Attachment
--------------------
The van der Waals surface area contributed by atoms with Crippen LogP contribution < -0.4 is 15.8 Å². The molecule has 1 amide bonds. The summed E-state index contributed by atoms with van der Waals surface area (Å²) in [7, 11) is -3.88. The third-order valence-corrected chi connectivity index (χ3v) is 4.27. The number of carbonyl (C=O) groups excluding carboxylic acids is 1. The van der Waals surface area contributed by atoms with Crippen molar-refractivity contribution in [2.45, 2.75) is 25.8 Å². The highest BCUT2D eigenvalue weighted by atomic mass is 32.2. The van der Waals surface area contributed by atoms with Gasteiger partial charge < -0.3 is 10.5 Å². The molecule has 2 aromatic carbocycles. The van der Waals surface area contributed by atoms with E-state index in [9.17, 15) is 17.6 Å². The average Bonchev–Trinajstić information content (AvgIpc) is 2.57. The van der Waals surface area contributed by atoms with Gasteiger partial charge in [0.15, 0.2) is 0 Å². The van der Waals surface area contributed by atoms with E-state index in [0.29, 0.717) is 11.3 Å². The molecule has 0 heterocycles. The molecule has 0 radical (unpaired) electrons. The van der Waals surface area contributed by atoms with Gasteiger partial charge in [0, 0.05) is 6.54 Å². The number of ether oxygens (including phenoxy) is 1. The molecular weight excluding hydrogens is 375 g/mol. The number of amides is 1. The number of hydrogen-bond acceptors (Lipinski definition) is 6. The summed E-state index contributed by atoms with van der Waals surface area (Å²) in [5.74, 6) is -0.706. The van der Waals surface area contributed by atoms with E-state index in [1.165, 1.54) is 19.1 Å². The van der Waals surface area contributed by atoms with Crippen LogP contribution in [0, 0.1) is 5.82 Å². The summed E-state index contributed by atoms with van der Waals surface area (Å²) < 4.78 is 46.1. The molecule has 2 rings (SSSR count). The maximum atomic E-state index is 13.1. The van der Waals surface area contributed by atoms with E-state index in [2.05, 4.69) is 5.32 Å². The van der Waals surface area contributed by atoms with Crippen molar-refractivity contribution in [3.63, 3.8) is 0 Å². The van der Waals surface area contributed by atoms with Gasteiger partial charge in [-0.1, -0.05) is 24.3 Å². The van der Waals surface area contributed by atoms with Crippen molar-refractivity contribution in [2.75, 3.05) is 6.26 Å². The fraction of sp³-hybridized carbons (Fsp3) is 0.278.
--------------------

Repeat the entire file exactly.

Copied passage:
The van der Waals surface area contributed by atoms with Crippen LogP contribution < -0.4 is 15.8 Å². The molecule has 1 amide bonds. The summed E-state index contributed by atoms with van der Waals surface area (Å²) in [7, 11) is -3.88. The third-order valence-corrected chi connectivity index (χ3v) is 4.27. The number of carbonyl (C=O) groups excluding carboxylic acids is 1. The van der Waals surface area contributed by atoms with Crippen molar-refractivity contribution in [2.45, 2.75) is 25.8 Å². The highest BCUT2D eigenvalue weighted by atomic mass is 32.2. The van der Waals surface area contributed by atoms with Gasteiger partial charge < -0.3 is 10.5 Å². The molecule has 2 aromatic carbocycles. The van der Waals surface area contributed by atoms with E-state index in [9.17, 15) is 17.6 Å². The average Bonchev–Trinajstić information content (AvgIpc) is 2.57. The van der Waals surface area contributed by atoms with Gasteiger partial charge in [0.15, 0.2) is 0 Å². The van der Waals surface area contributed by atoms with E-state index in [0.29, 0.717) is 11.3 Å². The molecule has 0 heterocycles. The molecule has 0 radical (unpaired) electrons. The van der Waals surface area contributed by atoms with Gasteiger partial charge in [0, 0.05) is 6.54 Å². The number of ether oxygens (including phenoxy) is 1. The molecular weight excluding hydrogens is 375 g/mol. The number of amides is 1. The number of hydrogen-bond acceptors (Lipinski definition) is 6. The summed E-state index contributed by atoms with van der Waals surface area (Å²) in [5.74, 6) is -0.706. The van der Waals surface area contributed by atoms with E-state index in [1.165, 1.54) is 19.1 Å². The van der Waals surface area contributed by atoms with Crippen LogP contribution in [0, 0.1) is 5.82 Å². The summed E-state index contributed by atoms with van der Waals surface area (Å²) < 4.78 is 46.1. The molecule has 2 rings (SSSR count). The maximum atomic E-state index is 13.1. The van der Waals surface area contributed by atoms with E-state index in [2.05, 4.69) is 5.32 Å². The van der Waals surface area contributed by atoms with Crippen molar-refractivity contribution in [3.63, 3.8) is 0 Å². The van der Waals surface area contributed by atoms with Gasteiger partial charge in [-0.1, -0.05) is 24.3 Å². The van der Waals surface area contributed by atoms with Crippen molar-refractivity contribution in [2.75, 3.05) is 6.26 Å². The fraction of sp³-hybridized carbons (Fsp3) is 0.278.